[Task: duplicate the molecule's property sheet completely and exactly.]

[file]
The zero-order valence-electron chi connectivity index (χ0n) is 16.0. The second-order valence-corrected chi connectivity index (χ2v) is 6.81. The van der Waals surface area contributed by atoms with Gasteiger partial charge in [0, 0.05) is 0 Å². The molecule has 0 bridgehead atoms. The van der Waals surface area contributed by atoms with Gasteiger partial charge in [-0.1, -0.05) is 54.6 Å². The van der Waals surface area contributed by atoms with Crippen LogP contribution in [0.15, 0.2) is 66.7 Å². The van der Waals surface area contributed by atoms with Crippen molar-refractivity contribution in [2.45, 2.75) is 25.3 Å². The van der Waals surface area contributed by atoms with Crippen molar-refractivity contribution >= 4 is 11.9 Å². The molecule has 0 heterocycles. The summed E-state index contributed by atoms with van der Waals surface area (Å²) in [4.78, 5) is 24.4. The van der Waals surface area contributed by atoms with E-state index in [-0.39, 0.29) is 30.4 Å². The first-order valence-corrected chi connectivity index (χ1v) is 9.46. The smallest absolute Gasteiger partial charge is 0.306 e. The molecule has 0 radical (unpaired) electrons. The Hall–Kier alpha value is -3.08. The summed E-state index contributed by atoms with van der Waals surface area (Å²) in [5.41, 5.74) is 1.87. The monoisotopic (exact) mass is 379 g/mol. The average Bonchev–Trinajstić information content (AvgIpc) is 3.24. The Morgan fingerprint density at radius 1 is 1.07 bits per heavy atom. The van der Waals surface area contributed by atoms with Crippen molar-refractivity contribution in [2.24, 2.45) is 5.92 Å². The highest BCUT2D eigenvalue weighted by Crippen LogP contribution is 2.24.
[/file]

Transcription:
The zero-order valence-electron chi connectivity index (χ0n) is 16.0. The second-order valence-corrected chi connectivity index (χ2v) is 6.81. The van der Waals surface area contributed by atoms with Gasteiger partial charge in [0, 0.05) is 0 Å². The molecule has 0 bridgehead atoms. The van der Waals surface area contributed by atoms with Gasteiger partial charge in [-0.1, -0.05) is 54.6 Å². The van der Waals surface area contributed by atoms with Crippen LogP contribution in [0.15, 0.2) is 66.7 Å². The van der Waals surface area contributed by atoms with Crippen molar-refractivity contribution in [2.45, 2.75) is 25.3 Å². The van der Waals surface area contributed by atoms with Crippen molar-refractivity contribution >= 4 is 11.9 Å². The molecule has 0 heterocycles. The summed E-state index contributed by atoms with van der Waals surface area (Å²) in [4.78, 5) is 24.4. The van der Waals surface area contributed by atoms with E-state index in [-0.39, 0.29) is 30.4 Å². The first-order valence-corrected chi connectivity index (χ1v) is 9.46. The smallest absolute Gasteiger partial charge is 0.306 e. The molecule has 0 radical (unpaired) electrons. The Hall–Kier alpha value is -3.08. The summed E-state index contributed by atoms with van der Waals surface area (Å²) in [5.41, 5.74) is 1.87. The monoisotopic (exact) mass is 379 g/mol. The average Bonchev–Trinajstić information content (AvgIpc) is 3.24. The Morgan fingerprint density at radius 1 is 1.07 bits per heavy atom. The van der Waals surface area contributed by atoms with Crippen molar-refractivity contribution in [2.24, 2.45) is 5.92 Å². The highest BCUT2D eigenvalue weighted by Crippen LogP contribution is 2.24.